The blunders of the English journals, when American topics are discussed, are frequent and amusing. At one time English editors declare that the President of the United States is elected by the rowdies of New York; at another, they acknowledge Mr. Bennett's Herald to be reliable and respectable; anon, they discourse of Ohio as margined by the Atlantic, and so on. We have now to notice their latest and most amusing error.
A London periodical, entitled "Once a Week," commenced eighteen months ago, to rival Dickens' "All the Year Round," has an article, in its number for December 29, called "Abraham Lincoln, President Elect of the United States." It commences thus, biographically.
"'Honest Old Abe,' as the Americans call Lincoln, was originally a farm-laborer in Illinois. Frederick Douglas, 'the Little Giant,' his defeated antagonist, was a cabinet maker."
Here be two pieces of exclusive news - that Frederick Douglass, the negro, was the political antagonist of Mr. Lincoln, and that the said Frederick bears the sobriquet of "the Little Giant." In the innocence of our heart, we always thought that, not Frederick Douglass, but Stephen A. Douglas, stood in that position, and bore that familiar sobriquet. Moreover, we were certain - until corrected in our belief by "Once a Week," - that Stephen A. Douglas is a white man, instead of a black.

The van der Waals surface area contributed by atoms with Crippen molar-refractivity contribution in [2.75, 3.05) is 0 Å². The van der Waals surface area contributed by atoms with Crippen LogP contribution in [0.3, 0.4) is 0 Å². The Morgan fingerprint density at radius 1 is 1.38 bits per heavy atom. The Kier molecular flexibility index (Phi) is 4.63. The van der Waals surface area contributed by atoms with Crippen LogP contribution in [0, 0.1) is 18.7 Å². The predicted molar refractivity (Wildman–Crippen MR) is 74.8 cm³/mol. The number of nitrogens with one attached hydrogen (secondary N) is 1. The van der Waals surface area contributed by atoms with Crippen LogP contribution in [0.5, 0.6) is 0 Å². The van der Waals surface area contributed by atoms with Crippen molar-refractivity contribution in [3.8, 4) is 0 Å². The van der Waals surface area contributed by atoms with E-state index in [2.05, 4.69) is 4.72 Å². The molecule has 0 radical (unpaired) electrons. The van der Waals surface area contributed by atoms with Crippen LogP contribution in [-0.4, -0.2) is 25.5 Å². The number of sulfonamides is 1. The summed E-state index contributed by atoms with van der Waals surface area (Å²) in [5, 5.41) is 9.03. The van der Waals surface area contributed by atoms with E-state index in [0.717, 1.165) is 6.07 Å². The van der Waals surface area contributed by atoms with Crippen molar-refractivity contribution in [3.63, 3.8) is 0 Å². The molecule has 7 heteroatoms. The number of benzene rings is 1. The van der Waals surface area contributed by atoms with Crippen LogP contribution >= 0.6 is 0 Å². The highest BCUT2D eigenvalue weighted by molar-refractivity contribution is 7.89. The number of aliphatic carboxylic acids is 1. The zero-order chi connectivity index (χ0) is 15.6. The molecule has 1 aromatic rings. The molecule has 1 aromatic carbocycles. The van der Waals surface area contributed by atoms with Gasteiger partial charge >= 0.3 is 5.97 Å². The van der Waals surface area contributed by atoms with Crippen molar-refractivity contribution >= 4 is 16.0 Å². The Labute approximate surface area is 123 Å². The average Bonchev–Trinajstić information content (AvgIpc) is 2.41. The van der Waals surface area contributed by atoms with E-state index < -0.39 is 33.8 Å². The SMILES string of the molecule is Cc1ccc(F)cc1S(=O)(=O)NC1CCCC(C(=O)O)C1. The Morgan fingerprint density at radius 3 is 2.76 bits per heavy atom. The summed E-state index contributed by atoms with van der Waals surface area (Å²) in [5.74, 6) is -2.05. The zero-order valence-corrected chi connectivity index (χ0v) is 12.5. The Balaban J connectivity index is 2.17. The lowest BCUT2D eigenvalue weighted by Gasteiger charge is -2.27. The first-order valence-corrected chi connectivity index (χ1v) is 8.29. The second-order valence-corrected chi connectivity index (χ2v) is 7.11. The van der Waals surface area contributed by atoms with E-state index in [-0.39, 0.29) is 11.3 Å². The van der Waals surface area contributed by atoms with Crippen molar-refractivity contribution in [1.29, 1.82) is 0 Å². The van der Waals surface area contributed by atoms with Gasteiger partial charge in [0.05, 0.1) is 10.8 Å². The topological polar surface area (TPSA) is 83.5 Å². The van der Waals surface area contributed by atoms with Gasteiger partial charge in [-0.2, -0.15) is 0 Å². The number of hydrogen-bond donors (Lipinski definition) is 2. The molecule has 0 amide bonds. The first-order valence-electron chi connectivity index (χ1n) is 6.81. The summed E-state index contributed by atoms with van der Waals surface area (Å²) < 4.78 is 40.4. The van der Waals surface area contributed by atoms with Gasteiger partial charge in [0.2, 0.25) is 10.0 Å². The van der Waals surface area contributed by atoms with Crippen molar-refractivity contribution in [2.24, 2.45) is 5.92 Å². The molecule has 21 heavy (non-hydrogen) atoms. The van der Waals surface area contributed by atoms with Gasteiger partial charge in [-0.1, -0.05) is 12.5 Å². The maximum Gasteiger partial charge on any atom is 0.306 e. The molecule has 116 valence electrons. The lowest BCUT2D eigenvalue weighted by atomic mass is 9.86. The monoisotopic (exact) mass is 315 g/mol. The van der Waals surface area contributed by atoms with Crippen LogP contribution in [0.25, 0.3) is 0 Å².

The English editor cannot plead, in extenuation, that Frederick was a slip of the pen, for a dozen lines lower down, he describes what Frederick Douglass said of Mr. Lincoln "in one of his stump speeches, when lately itinerating the northwest provinces." He adds that in 1858 this self-same "Frederick" was elected Senator for Illinois, and that the New York Tribune is a "religious" paper. Nothing can be said to excuse the ignorance of a writer who confounds black and white in this odd manner - who supposes a negro eligible for the Presidency - and who speaks of the States of the Union as provinces. To carry on the joke, this very facetious and accurate English writer brags of his personal knowledge of America, its institutions, its people, its politics. "I," he says, "who have stood for hours and days watching the boatmen of these rivers [the Wabash and the Mississippi] know how laborious is their life," he alludes to the boatmen and so on. All this comes from people writing boldly about matters with which they are almost unacquainted. Not otherwise could any person have blundered so palpably as to confound the Hon. S.A. Douglas, the patriotic and eloquent Senator for Illinois, with Frederick Douglass, the negro.